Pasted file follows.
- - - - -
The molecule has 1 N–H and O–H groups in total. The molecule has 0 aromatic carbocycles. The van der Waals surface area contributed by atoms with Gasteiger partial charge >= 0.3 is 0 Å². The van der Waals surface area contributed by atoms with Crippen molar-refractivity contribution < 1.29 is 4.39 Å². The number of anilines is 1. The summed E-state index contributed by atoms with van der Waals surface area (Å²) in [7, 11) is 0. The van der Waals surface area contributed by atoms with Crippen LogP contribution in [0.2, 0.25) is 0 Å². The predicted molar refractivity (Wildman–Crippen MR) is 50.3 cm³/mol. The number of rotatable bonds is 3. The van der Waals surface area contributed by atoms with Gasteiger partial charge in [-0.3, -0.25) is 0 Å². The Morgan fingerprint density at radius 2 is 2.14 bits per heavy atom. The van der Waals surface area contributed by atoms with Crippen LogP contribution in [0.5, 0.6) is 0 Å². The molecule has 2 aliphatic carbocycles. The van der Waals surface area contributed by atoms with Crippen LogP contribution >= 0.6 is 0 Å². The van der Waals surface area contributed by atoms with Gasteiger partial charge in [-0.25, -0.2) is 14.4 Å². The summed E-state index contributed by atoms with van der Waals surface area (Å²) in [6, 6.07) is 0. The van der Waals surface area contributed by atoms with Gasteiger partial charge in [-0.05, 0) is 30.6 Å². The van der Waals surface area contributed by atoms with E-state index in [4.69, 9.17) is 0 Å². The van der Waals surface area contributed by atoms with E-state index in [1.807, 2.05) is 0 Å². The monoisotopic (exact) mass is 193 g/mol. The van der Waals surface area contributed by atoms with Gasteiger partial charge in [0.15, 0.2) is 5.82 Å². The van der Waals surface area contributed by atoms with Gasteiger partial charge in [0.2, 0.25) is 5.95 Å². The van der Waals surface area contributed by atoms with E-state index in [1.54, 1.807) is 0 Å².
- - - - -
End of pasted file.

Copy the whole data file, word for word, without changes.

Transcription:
The molecule has 1 N–H and O–H groups in total. The molecule has 0 aromatic carbocycles. The van der Waals surface area contributed by atoms with Gasteiger partial charge >= 0.3 is 0 Å². The van der Waals surface area contributed by atoms with Crippen molar-refractivity contribution < 1.29 is 4.39 Å². The number of anilines is 1. The summed E-state index contributed by atoms with van der Waals surface area (Å²) in [7, 11) is 0. The van der Waals surface area contributed by atoms with Crippen LogP contribution in [0.2, 0.25) is 0 Å². The predicted molar refractivity (Wildman–Crippen MR) is 50.3 cm³/mol. The number of rotatable bonds is 3. The van der Waals surface area contributed by atoms with Gasteiger partial charge in [-0.3, -0.25) is 0 Å². The Morgan fingerprint density at radius 2 is 2.14 bits per heavy atom. The van der Waals surface area contributed by atoms with Crippen LogP contribution in [0.5, 0.6) is 0 Å². The molecule has 2 aliphatic carbocycles. The van der Waals surface area contributed by atoms with Crippen LogP contribution >= 0.6 is 0 Å². The van der Waals surface area contributed by atoms with Gasteiger partial charge in [-0.25, -0.2) is 14.4 Å². The summed E-state index contributed by atoms with van der Waals surface area (Å²) in [6, 6.07) is 0. The van der Waals surface area contributed by atoms with Gasteiger partial charge in [-0.05, 0) is 30.6 Å². The van der Waals surface area contributed by atoms with E-state index in [4.69, 9.17) is 0 Å². The van der Waals surface area contributed by atoms with E-state index in [1.807, 2.05) is 0 Å². The monoisotopic (exact) mass is 193 g/mol. The van der Waals surface area contributed by atoms with Gasteiger partial charge in [0.15, 0.2) is 5.82 Å². The van der Waals surface area contributed by atoms with Gasteiger partial charge in [0.2, 0.25) is 5.95 Å². The van der Waals surface area contributed by atoms with E-state index in [1.54, 1.807) is 0 Å².